"COVID-19 has accelerated the arrival of the future of work. Accelerating automation and the fallout from the COVID-19 recession has deepened existing inequalities across labour markets and reversed gains in employment made since the global financial crisis in 2007-2008. It’s a double disruption scenario that presents another hurdle for workers in this difficult time," said WEF managing director Saadia Zahidi in a news release.
Zahidi warned that "the window of opportunity for proactive management of this change is closing fast," indicating that business, government and workers must urgently work together to "implement a new vision for the global workforce."
According to the WEF, automation and a division of labor between humans and machines will take away 85 million jobs globally by 2025. The technology revolution will, concurrently, generate 97 million new jobs in areas like artificial intelligence, content creation, cloud computing and a sustainable economy.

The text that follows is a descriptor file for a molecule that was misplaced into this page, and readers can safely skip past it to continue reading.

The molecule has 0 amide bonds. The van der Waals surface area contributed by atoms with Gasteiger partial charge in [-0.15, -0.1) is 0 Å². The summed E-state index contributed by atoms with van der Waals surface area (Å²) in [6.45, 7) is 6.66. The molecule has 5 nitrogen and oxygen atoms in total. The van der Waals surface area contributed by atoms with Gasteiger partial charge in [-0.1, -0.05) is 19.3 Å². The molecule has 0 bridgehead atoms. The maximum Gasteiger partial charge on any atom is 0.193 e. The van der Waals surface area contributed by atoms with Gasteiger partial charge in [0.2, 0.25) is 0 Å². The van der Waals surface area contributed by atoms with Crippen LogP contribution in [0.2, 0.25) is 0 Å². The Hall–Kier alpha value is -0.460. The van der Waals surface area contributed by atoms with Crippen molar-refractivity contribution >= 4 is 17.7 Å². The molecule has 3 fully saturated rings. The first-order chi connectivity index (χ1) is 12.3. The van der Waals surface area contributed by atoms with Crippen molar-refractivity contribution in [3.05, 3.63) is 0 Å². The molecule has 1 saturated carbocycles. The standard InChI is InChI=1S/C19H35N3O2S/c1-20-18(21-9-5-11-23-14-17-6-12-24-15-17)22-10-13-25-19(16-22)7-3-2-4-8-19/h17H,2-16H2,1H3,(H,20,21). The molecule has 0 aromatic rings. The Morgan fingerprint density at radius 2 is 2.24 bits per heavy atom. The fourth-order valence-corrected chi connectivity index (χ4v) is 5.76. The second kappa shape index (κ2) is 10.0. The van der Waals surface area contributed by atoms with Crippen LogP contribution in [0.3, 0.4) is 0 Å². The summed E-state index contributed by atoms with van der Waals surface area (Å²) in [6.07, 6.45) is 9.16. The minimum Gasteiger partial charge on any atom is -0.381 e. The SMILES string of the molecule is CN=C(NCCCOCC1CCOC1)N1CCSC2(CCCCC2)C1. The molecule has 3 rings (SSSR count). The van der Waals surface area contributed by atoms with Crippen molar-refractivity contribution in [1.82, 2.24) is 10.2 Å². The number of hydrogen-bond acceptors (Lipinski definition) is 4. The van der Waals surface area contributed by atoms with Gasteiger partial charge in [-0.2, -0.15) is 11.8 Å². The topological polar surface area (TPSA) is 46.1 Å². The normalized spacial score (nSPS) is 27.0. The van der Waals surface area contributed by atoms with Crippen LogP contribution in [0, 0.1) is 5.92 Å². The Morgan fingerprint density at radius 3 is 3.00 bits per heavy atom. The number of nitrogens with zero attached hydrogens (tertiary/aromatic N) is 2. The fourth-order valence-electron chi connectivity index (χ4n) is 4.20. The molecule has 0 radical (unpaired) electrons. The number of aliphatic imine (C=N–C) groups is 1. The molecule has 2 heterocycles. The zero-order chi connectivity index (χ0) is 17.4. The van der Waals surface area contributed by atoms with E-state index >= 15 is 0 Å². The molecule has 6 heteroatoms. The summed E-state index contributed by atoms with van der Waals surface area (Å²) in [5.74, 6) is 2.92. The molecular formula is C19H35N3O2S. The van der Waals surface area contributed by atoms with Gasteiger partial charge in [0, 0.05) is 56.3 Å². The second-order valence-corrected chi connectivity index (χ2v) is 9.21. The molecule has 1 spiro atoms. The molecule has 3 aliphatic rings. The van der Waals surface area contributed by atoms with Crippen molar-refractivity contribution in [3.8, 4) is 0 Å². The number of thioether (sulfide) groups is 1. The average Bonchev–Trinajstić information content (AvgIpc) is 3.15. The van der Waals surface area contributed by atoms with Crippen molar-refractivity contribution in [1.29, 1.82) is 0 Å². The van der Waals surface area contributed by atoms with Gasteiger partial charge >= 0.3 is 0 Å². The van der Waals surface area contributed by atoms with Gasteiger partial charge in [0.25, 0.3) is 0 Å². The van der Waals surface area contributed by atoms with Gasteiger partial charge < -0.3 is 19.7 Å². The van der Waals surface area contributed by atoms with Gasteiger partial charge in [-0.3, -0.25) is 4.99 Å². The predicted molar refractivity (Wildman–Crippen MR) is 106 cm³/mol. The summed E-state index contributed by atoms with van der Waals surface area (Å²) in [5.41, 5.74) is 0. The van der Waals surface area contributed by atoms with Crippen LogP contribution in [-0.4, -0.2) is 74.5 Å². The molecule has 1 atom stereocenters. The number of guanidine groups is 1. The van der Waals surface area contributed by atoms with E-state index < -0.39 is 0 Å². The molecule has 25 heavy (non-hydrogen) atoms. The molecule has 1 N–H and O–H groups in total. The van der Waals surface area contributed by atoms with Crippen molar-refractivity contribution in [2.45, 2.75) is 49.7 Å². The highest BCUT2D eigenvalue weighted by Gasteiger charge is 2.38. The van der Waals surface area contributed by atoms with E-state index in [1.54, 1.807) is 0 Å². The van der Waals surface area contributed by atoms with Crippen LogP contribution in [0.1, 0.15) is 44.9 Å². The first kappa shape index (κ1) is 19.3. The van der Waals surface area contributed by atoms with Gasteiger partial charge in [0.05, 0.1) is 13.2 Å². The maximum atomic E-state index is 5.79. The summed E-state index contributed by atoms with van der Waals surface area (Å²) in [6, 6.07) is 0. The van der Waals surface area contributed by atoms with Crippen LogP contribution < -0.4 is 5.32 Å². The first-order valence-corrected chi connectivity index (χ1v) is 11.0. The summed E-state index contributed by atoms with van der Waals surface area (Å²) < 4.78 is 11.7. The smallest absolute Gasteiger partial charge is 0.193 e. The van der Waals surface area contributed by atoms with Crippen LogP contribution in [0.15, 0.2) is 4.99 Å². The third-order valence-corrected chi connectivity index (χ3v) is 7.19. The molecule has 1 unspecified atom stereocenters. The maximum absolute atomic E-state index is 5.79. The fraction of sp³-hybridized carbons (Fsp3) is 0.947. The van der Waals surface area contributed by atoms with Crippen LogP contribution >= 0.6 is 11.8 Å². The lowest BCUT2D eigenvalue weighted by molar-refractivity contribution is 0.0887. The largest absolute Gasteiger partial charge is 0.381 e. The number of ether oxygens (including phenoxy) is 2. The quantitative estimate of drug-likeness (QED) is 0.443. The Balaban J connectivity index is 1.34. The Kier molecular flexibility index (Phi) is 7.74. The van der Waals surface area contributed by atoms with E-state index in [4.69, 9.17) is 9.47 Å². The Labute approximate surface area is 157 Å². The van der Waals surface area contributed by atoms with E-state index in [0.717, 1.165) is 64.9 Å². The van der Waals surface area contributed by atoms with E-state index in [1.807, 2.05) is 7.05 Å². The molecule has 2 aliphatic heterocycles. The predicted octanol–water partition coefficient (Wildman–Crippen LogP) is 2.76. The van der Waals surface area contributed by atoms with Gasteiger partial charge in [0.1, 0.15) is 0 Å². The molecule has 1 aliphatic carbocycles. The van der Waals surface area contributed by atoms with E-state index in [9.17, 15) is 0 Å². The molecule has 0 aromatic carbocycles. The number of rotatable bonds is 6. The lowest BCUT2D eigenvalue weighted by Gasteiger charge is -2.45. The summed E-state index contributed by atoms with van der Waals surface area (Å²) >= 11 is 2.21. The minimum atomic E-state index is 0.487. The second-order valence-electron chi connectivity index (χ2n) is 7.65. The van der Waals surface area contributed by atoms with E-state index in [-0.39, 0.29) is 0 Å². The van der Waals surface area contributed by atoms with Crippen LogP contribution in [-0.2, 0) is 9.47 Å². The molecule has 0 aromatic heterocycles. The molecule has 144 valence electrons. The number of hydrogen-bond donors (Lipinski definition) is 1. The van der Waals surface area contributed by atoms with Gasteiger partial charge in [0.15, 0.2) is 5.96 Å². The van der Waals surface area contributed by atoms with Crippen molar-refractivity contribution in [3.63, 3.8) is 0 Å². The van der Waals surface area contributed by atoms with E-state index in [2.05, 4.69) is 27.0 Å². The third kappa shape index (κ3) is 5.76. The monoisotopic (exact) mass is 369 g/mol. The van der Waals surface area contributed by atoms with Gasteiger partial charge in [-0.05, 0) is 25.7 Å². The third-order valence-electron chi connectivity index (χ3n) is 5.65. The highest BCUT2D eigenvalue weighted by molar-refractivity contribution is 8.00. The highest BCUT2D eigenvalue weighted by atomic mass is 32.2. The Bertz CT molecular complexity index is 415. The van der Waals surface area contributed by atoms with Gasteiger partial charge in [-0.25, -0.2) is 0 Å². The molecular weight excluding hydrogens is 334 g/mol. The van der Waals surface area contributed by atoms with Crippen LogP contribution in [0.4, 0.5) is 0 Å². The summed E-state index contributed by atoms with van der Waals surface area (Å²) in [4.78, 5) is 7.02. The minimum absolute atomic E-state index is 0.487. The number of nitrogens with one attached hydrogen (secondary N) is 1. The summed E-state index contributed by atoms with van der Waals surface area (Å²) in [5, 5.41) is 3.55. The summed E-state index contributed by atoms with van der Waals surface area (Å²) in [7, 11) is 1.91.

Humans will "retain their comparative advantage" in managing, advising, decision-making, reasoning, communicating and interacting, the report says.
Almost half of those set to retain their jobs in the next five years will need new skills and this process will require the coordinated effort of government and business, particularly in light of the pandemic, which has disproportionately affected low-skilled workers, the findings show.
The report also suggests that remote work is here to stay, but will require adaptation.
As of Tuesday, over 40,650,000 cases of the COVID-19 coronavirus have been registered worldwide, with the death toll at 1,122,036, according to data collated by the Johns Hopkins University.